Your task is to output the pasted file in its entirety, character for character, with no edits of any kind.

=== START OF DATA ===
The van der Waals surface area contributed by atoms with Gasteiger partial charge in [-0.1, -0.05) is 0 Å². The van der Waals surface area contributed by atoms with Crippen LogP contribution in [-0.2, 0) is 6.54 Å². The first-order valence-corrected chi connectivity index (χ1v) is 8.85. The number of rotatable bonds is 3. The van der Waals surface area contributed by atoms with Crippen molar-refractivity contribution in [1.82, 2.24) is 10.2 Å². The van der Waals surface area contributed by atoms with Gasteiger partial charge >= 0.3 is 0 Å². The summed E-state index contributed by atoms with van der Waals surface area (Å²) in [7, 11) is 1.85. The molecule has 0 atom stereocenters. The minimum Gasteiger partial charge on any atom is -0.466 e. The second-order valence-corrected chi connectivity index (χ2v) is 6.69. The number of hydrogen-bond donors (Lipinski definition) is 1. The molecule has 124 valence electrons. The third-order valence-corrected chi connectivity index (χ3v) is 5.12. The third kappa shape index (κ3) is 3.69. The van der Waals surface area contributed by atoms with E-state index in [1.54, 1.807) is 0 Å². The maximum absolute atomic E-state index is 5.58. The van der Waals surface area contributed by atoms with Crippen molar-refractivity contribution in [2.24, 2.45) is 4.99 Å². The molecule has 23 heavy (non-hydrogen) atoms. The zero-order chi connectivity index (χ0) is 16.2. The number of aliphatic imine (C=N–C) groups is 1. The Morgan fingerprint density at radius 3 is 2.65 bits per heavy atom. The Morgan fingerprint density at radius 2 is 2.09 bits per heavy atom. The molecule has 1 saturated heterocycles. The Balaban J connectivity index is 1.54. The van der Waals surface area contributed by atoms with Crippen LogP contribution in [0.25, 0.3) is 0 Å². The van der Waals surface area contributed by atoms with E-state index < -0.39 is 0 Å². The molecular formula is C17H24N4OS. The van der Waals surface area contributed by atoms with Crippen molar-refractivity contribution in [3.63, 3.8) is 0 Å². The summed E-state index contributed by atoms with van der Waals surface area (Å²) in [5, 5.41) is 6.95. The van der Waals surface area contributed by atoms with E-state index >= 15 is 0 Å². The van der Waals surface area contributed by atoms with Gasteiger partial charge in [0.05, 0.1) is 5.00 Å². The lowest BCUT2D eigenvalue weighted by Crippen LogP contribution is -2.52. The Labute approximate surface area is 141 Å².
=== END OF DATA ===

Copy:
The van der Waals surface area contributed by atoms with Gasteiger partial charge in [-0.1, -0.05) is 0 Å². The van der Waals surface area contributed by atoms with Crippen LogP contribution in [-0.2, 0) is 6.54 Å². The first-order valence-corrected chi connectivity index (χ1v) is 8.85. The number of rotatable bonds is 3. The van der Waals surface area contributed by atoms with Crippen molar-refractivity contribution in [1.82, 2.24) is 10.2 Å². The van der Waals surface area contributed by atoms with Gasteiger partial charge >= 0.3 is 0 Å². The summed E-state index contributed by atoms with van der Waals surface area (Å²) in [7, 11) is 1.85. The molecule has 0 atom stereocenters. The minimum Gasteiger partial charge on any atom is -0.466 e. The second-order valence-corrected chi connectivity index (χ2v) is 6.69. The number of hydrogen-bond donors (Lipinski definition) is 1. The molecule has 124 valence electrons. The third-order valence-corrected chi connectivity index (χ3v) is 5.12. The third kappa shape index (κ3) is 3.69. The van der Waals surface area contributed by atoms with E-state index in [1.54, 1.807) is 0 Å². The maximum absolute atomic E-state index is 5.58. The van der Waals surface area contributed by atoms with Crippen molar-refractivity contribution in [2.24, 2.45) is 4.99 Å². The molecule has 23 heavy (non-hydrogen) atoms. The zero-order chi connectivity index (χ0) is 16.2. The number of aliphatic imine (C=N–C) groups is 1. The Morgan fingerprint density at radius 3 is 2.65 bits per heavy atom. The Morgan fingerprint density at radius 2 is 2.09 bits per heavy atom. The molecule has 1 saturated heterocycles. The Balaban J connectivity index is 1.54. The van der Waals surface area contributed by atoms with Crippen LogP contribution in [0.25, 0.3) is 0 Å². The van der Waals surface area contributed by atoms with E-state index < -0.39 is 0 Å². The molecular formula is C17H24N4OS. The van der Waals surface area contributed by atoms with Crippen molar-refractivity contribution in [3.63, 3.8) is 0 Å². The summed E-state index contributed by atoms with van der Waals surface area (Å²) in [5, 5.41) is 6.95. The van der Waals surface area contributed by atoms with E-state index >= 15 is 0 Å². The van der Waals surface area contributed by atoms with Gasteiger partial charge in [0.05, 0.1) is 5.00 Å². The lowest BCUT2D eigenvalue weighted by Crippen LogP contribution is -2.52. The Labute approximate surface area is 141 Å².